Apple - Google: Do CEOs Take Rivalry Personally?

Last Updated Mar 30, 2010 1:17 PM EDT

Last week, Apple CEO Steve Jobs and Google CEO Eric Schmidt were seen having coffee outside a Palo Alto café. Photos, theories, even an amusing body language analysis, were all over the geekier regions of the Web. So, why would a harmless cappuccino between two Silicon Valley executives get folks so excited?

Well, it wasn't so long ago that the two leaders and their respective companies were actually friendly with each other. They reportedly dined together at Jobs' home and Schmidt joined Apple's board in 2006. Then the tech giants went head-to-head over smartphones and everything went to hell. Or did it?

Here's the thing: There are loads of notorious corporate rivalries: Coke and Pepsi, AT&T and Verizon, UPS and FedEx, Hertz and Avis, it's a long list. But only in the tech industry do competitors become allies and allies become competitors faster than you can say antitrust. Some famous examples:
The relationship between Microsoft and Apple has seen drastic twists and turns, most notably when Microsoft came to the aid of its bitter rival in 1997 by investing $150 million in Apple and committing to provide new versions of Office for the Mac. It's ironic that, in a NY Times story about the event, Novell's CEO at the time was quoted saying, "Apple is important, and this is good for the computer industry." That, of course, was Eric Schmidt.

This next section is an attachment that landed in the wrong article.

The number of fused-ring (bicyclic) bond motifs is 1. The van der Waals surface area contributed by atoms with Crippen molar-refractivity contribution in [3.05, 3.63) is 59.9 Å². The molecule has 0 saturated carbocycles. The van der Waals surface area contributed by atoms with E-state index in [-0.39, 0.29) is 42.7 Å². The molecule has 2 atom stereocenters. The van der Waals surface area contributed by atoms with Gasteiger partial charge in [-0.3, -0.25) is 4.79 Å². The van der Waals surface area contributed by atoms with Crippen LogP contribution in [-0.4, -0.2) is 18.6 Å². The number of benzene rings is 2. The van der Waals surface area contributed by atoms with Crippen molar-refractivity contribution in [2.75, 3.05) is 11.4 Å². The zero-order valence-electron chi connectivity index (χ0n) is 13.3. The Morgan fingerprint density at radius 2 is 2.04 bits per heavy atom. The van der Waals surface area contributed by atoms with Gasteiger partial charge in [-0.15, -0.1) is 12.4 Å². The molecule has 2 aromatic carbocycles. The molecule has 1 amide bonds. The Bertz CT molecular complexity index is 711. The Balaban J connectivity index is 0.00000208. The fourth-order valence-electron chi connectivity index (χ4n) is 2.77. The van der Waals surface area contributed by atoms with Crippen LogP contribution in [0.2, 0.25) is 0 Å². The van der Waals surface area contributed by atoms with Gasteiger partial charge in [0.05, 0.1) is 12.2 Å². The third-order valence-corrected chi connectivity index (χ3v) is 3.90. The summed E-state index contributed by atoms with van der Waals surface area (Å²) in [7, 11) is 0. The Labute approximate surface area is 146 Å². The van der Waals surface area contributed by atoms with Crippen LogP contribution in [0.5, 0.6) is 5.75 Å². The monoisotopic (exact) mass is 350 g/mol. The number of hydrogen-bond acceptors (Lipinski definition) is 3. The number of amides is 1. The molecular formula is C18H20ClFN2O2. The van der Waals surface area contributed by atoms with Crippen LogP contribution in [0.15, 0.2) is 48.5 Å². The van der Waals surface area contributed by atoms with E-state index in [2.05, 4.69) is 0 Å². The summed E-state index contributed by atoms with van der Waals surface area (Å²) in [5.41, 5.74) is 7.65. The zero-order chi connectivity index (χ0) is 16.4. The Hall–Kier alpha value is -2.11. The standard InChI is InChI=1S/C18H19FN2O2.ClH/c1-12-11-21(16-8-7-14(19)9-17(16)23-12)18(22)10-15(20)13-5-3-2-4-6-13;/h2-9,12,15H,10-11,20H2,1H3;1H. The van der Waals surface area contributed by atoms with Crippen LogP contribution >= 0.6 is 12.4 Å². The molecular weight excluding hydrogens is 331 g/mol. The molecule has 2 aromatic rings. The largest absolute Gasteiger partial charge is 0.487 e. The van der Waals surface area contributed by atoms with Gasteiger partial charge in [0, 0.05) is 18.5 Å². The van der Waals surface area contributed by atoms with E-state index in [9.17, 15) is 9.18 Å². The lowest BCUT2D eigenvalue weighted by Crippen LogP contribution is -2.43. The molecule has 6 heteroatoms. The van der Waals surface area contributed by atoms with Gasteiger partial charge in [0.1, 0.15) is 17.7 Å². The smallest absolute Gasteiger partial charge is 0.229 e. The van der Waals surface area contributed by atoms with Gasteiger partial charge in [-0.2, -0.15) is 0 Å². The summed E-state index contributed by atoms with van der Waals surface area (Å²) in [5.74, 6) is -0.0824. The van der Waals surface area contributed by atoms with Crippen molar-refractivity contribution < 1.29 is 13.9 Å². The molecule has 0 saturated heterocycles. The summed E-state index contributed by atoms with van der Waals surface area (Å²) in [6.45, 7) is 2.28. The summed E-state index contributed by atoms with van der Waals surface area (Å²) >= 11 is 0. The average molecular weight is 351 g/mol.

It certainly appeared as if Sun's CEO Scott McNealy and Netscape's chief Mark Andreessen were truly fighting for their company's lives during testimony at Microsoft's antitrust trial back in the day, but how much of that was for effect, for the jury?

That's the big question. Is the rivalry between CEOs of competitive companies ever personal? Does it even make sense to take it to that level when what goes around might come around and you may find yourself getting bailed out by your worst enemy?

Hard to say. Steve Jobs was recently quoted railing against Google at an internal Apple employee meeting:

"We did not enter the search business, they [Google] entered the phone business. Make no mistake they want to kill the iPhone. We won't let them. This don't be evil mantra: It's b***s***."
So was it personal, or was Jobs just rallying the troops? He's very good at that, as you can tell. Do you think he even remembers having to get bailed out by Bill Gates in 1997? Didn't sound like it to me.

As chronicled in famed venture capitalist and former Intel exec Bill Davidow's legendary book, Marketing High Technology, Intel had a "Crush" campaign against Motorola, and while some Intel execs got a little carried away with it, I'm not aware that Intel chief Andy Grove saw it as anything other than a competitive battle.

Texas-based microprocessor upstart Cyrix had a tombstone in its lobby that read: 'Intel Inside RIP'. Cyrix CEO Jerry Rogers knew that his company's market share would likely come at the expense of Intel, although killing the chip giant was perhaps a bit over the top. In any case, I never heard Rogers say anything bad about Andy Grove, and I worked for the guy.

To sum it all up, bitter rivalries are natural in business, if not a bit incestuous in the tech industry. And although it sometimes appears to be personal, that's likely for effect, for the troops, for the media, for the jury, for whoever. Of course they're human, but in my experience, good leaders know better than to cloud their vision with misplaced emotion against competitors.